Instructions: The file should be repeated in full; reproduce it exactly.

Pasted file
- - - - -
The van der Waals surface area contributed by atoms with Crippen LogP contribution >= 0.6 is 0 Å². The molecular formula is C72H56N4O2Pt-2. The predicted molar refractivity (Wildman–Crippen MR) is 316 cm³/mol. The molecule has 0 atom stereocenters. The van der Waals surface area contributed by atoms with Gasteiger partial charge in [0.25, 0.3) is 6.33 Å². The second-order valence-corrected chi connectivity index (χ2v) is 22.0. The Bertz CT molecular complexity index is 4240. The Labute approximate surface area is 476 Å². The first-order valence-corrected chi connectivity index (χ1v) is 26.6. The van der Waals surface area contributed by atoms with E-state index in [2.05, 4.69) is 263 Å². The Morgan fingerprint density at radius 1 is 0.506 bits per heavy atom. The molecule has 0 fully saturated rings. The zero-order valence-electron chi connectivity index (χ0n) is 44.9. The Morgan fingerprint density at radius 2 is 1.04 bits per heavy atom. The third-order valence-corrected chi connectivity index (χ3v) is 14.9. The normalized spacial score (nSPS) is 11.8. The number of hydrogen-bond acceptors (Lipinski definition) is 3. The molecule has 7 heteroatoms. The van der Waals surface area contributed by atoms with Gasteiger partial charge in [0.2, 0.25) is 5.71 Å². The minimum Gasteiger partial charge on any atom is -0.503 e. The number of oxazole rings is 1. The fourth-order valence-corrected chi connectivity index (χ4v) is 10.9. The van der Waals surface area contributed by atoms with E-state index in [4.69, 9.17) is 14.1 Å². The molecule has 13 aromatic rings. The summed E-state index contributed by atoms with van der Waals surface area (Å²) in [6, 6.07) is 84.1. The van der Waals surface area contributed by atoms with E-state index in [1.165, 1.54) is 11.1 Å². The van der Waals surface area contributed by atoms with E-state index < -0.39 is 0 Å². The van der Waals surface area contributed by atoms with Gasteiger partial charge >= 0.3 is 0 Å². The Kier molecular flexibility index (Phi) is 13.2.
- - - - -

The van der Waals surface area contributed by atoms with Crippen LogP contribution >= 0.6 is 0 Å². The molecular formula is C72H56N4O2Pt-2. The predicted molar refractivity (Wildman–Crippen MR) is 316 cm³/mol. The molecule has 0 atom stereocenters. The van der Waals surface area contributed by atoms with Gasteiger partial charge in [0.25, 0.3) is 6.33 Å². The second-order valence-corrected chi connectivity index (χ2v) is 22.0. The Bertz CT molecular complexity index is 4240. The Labute approximate surface area is 476 Å². The first-order valence-corrected chi connectivity index (χ1v) is 26.6. The van der Waals surface area contributed by atoms with E-state index in [2.05, 4.69) is 263 Å². The Morgan fingerprint density at radius 1 is 0.506 bits per heavy atom. The molecule has 0 fully saturated rings. The zero-order valence-electron chi connectivity index (χ0n) is 44.9. The Morgan fingerprint density at radius 2 is 1.04 bits per heavy atom. The third-order valence-corrected chi connectivity index (χ3v) is 14.9. The normalized spacial score (nSPS) is 11.8. The number of hydrogen-bond acceptors (Lipinski definition) is 3. The molecule has 7 heteroatoms. The van der Waals surface area contributed by atoms with Gasteiger partial charge in [0.2, 0.25) is 5.71 Å². The minimum Gasteiger partial charge on any atom is -0.503 e. The number of oxazole rings is 1. The fourth-order valence-corrected chi connectivity index (χ4v) is 10.9. The van der Waals surface area contributed by atoms with E-state index in [4.69, 9.17) is 14.1 Å². The molecule has 13 aromatic rings. The summed E-state index contributed by atoms with van der Waals surface area (Å²) in [6, 6.07) is 84.1. The van der Waals surface area contributed by atoms with E-state index in [1.165, 1.54) is 11.1 Å². The van der Waals surface area contributed by atoms with E-state index < -0.39 is 0 Å². The van der Waals surface area contributed by atoms with Gasteiger partial charge >= 0.3 is 0 Å². The Kier molecular flexibility index (Phi) is 13.2.